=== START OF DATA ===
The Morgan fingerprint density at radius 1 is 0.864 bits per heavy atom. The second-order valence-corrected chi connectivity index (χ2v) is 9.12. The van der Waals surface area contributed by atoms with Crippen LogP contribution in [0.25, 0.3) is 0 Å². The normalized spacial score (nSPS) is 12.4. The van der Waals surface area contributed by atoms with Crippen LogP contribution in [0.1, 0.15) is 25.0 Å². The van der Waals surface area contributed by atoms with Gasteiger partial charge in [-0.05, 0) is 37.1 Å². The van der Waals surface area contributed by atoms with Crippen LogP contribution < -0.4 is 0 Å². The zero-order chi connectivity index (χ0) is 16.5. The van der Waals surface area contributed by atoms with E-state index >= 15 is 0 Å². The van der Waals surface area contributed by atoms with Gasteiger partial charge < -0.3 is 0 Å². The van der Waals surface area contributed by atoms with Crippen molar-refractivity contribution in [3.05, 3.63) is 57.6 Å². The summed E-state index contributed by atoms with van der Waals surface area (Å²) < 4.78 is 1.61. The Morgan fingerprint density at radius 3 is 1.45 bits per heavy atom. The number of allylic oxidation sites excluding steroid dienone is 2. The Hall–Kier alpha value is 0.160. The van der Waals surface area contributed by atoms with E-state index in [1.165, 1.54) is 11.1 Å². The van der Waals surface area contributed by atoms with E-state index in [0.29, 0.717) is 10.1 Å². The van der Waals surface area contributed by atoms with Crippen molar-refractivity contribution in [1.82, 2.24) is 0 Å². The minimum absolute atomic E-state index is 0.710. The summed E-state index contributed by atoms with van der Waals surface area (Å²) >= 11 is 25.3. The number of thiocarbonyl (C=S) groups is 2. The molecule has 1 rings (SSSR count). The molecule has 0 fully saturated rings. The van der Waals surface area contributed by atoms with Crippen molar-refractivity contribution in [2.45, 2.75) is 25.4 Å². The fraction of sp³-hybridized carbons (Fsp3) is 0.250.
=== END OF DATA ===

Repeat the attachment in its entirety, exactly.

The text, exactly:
The Morgan fingerprint density at radius 1 is 0.864 bits per heavy atom. The second-order valence-corrected chi connectivity index (χ2v) is 9.12. The van der Waals surface area contributed by atoms with Crippen LogP contribution in [0.25, 0.3) is 0 Å². The normalized spacial score (nSPS) is 12.4. The van der Waals surface area contributed by atoms with Crippen LogP contribution in [0.1, 0.15) is 25.0 Å². The van der Waals surface area contributed by atoms with Gasteiger partial charge in [-0.05, 0) is 37.1 Å². The van der Waals surface area contributed by atoms with Crippen LogP contribution < -0.4 is 0 Å². The zero-order chi connectivity index (χ0) is 16.5. The van der Waals surface area contributed by atoms with E-state index >= 15 is 0 Å². The van der Waals surface area contributed by atoms with Gasteiger partial charge < -0.3 is 0 Å². The van der Waals surface area contributed by atoms with Crippen molar-refractivity contribution in [3.05, 3.63) is 57.6 Å². The summed E-state index contributed by atoms with van der Waals surface area (Å²) < 4.78 is 1.61. The Morgan fingerprint density at radius 3 is 1.45 bits per heavy atom. The number of allylic oxidation sites excluding steroid dienone is 2. The Hall–Kier alpha value is 0.160. The van der Waals surface area contributed by atoms with E-state index in [1.165, 1.54) is 11.1 Å². The van der Waals surface area contributed by atoms with E-state index in [0.29, 0.717) is 10.1 Å². The van der Waals surface area contributed by atoms with Crippen molar-refractivity contribution in [1.82, 2.24) is 0 Å². The minimum absolute atomic E-state index is 0.710. The summed E-state index contributed by atoms with van der Waals surface area (Å²) >= 11 is 25.3. The number of thiocarbonyl (C=S) groups is 2. The molecule has 1 rings (SSSR count). The molecule has 0 fully saturated rings. The van der Waals surface area contributed by atoms with Crippen molar-refractivity contribution in [2.45, 2.75) is 25.4 Å². The fraction of sp³-hybridized carbons (Fsp3) is 0.250.